Music News

The Neptunes

Savvy businessmen familiar with the truism that more songwriting and production credits yield a more robust payday, the rainmaking Neptunes have done the entire album thing a couple of times. They've stretched their brittle candy-funk over the frames of Kelis' Kaleidoscope and Clipse's Lord Willin' and juiced the live-band crackle of N.E.R.D.'s In Search of . . . with jeep-beat whomp. But history will remember Pharrell Williams and Chad Hugo as the two finest architects of a pop moment, the most blingtastic of modern waxmen.

Clones, a nifty new compilation Williams and Hugo have assembled for their Star Trak label, illustrates the latter via the format of the former: It collects 17 tracks by Neptunes friends and family, each a demonstration of the duo's radio superpowers (or perhaps just its lucrative efficiency). Listen to it from front to back and their grip on the charts might depress you; pop needs different voices working against and with each other, not the cold pay-to-playism suggested by brainless numbers like Vanessa Marquez's "Good Girl," a rote-ass sliver of Neptunes jangle beneath a sub-Lumidee vocal.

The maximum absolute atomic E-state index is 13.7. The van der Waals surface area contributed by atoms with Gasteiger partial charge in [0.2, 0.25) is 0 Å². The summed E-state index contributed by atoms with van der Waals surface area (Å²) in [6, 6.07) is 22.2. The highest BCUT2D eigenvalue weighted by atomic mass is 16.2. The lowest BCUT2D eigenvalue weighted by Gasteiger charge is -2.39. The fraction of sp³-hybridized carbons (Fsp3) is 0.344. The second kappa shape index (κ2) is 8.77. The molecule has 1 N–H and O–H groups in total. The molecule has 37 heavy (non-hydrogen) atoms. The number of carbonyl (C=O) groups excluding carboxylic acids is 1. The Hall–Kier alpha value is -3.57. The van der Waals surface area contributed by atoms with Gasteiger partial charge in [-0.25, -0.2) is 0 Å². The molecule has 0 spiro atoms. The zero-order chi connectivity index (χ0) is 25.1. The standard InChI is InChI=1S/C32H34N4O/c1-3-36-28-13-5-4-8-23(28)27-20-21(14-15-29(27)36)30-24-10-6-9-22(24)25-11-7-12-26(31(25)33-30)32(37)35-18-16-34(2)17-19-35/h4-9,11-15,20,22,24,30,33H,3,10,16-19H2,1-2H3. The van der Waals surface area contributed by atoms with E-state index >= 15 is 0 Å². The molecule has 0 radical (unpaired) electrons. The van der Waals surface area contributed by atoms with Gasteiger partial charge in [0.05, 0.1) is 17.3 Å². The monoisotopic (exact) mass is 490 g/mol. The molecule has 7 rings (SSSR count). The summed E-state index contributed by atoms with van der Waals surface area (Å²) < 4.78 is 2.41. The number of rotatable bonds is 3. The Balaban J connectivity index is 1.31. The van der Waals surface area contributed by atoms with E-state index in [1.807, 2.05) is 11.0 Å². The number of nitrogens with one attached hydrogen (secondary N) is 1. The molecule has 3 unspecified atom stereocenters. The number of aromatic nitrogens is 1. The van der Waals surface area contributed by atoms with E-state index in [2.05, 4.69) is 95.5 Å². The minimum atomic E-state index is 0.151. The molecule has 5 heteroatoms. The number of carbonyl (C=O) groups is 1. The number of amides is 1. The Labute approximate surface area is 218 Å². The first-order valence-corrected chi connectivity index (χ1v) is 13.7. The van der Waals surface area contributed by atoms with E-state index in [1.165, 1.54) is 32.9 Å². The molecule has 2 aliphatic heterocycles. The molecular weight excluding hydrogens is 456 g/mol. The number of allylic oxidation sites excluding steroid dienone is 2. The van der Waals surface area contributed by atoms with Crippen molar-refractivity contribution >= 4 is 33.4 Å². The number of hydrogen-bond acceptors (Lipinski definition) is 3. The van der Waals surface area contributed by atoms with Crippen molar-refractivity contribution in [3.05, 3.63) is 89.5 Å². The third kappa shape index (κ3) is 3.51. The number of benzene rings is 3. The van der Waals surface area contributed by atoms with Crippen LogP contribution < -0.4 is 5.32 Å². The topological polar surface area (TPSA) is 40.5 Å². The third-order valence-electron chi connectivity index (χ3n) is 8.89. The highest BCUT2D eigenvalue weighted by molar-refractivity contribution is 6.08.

Yet heard piecemeal, as radio programmers will surely deliver it, Clones packs terrific thrills: Busta Rhymes dispensing with lyrics and making do with grunts on the itchy "Light Your Ass on Fire"; Nelly going sensitive-pimp in the oddly melancholy "If"; N.E.R.D.'s "Loser" challenging Andrew W.K. for most positive arena-rock of 2003; Kelis importing sass by the truckload in "Popular Thug." "Frontin'," Williams' big solo joint, is that rarest of Neptunes specimens: a Chic-meets-Stereolab slow jam whose hooks dig deeper with each play. And if Ol' Dirty Bastard's insane "Pop Shit" (actually credited to Dirt McGirt, the MC's latest pseudonym) gets over more on ODB's post-incarceration mania than anything musical, consider it a shrewd exploitation of resources by Neptunes Inc.

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Mikael Wood